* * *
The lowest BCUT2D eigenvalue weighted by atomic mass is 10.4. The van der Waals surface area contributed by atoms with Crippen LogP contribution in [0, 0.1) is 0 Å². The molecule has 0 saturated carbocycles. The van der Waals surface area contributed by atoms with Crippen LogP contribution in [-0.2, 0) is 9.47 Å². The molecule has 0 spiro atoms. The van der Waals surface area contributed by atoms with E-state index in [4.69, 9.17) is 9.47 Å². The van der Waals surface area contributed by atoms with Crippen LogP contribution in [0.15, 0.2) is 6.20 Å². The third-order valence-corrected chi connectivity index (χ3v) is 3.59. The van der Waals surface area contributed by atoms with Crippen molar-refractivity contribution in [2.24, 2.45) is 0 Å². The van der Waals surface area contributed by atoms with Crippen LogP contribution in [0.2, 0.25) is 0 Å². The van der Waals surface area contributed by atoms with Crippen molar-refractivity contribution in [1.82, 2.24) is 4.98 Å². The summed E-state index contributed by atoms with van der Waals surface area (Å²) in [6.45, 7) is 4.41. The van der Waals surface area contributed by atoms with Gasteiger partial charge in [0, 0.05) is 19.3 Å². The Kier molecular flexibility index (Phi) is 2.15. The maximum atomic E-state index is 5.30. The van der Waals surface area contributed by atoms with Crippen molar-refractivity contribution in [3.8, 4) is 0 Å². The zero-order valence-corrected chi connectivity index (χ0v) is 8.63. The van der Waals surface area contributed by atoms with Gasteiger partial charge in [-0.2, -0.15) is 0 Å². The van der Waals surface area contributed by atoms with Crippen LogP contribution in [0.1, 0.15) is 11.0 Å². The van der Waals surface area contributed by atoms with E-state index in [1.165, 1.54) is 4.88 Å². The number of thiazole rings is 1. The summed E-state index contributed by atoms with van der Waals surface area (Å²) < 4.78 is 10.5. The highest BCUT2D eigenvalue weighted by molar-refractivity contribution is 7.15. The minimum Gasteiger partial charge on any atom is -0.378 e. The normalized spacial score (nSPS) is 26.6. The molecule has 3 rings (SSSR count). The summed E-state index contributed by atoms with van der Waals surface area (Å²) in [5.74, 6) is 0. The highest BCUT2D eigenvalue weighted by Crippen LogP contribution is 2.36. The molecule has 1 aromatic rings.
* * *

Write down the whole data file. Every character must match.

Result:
The lowest BCUT2D eigenvalue weighted by atomic mass is 10.4. The van der Waals surface area contributed by atoms with Crippen LogP contribution in [0, 0.1) is 0 Å². The molecule has 0 saturated carbocycles. The van der Waals surface area contributed by atoms with Crippen LogP contribution in [-0.2, 0) is 9.47 Å². The molecule has 0 spiro atoms. The van der Waals surface area contributed by atoms with E-state index in [4.69, 9.17) is 9.47 Å². The van der Waals surface area contributed by atoms with Crippen LogP contribution in [0.15, 0.2) is 6.20 Å². The third-order valence-corrected chi connectivity index (χ3v) is 3.59. The van der Waals surface area contributed by atoms with Crippen molar-refractivity contribution in [2.24, 2.45) is 0 Å². The van der Waals surface area contributed by atoms with Crippen LogP contribution in [0.2, 0.25) is 0 Å². The van der Waals surface area contributed by atoms with Crippen molar-refractivity contribution in [1.82, 2.24) is 4.98 Å². The summed E-state index contributed by atoms with van der Waals surface area (Å²) in [6.45, 7) is 4.41. The van der Waals surface area contributed by atoms with Gasteiger partial charge in [0, 0.05) is 19.3 Å². The Kier molecular flexibility index (Phi) is 2.15. The maximum atomic E-state index is 5.30. The van der Waals surface area contributed by atoms with Crippen molar-refractivity contribution in [3.8, 4) is 0 Å². The zero-order valence-corrected chi connectivity index (χ0v) is 8.63. The van der Waals surface area contributed by atoms with Gasteiger partial charge in [-0.2, -0.15) is 0 Å². The van der Waals surface area contributed by atoms with Crippen LogP contribution in [0.1, 0.15) is 11.0 Å². The van der Waals surface area contributed by atoms with E-state index in [1.165, 1.54) is 4.88 Å². The number of thiazole rings is 1. The summed E-state index contributed by atoms with van der Waals surface area (Å²) < 4.78 is 10.5. The highest BCUT2D eigenvalue weighted by molar-refractivity contribution is 7.15. The minimum Gasteiger partial charge on any atom is -0.378 e. The normalized spacial score (nSPS) is 26.6. The molecule has 3 rings (SSSR count). The summed E-state index contributed by atoms with van der Waals surface area (Å²) in [5.74, 6) is 0. The highest BCUT2D eigenvalue weighted by Crippen LogP contribution is 2.36. The molecule has 1 aromatic rings.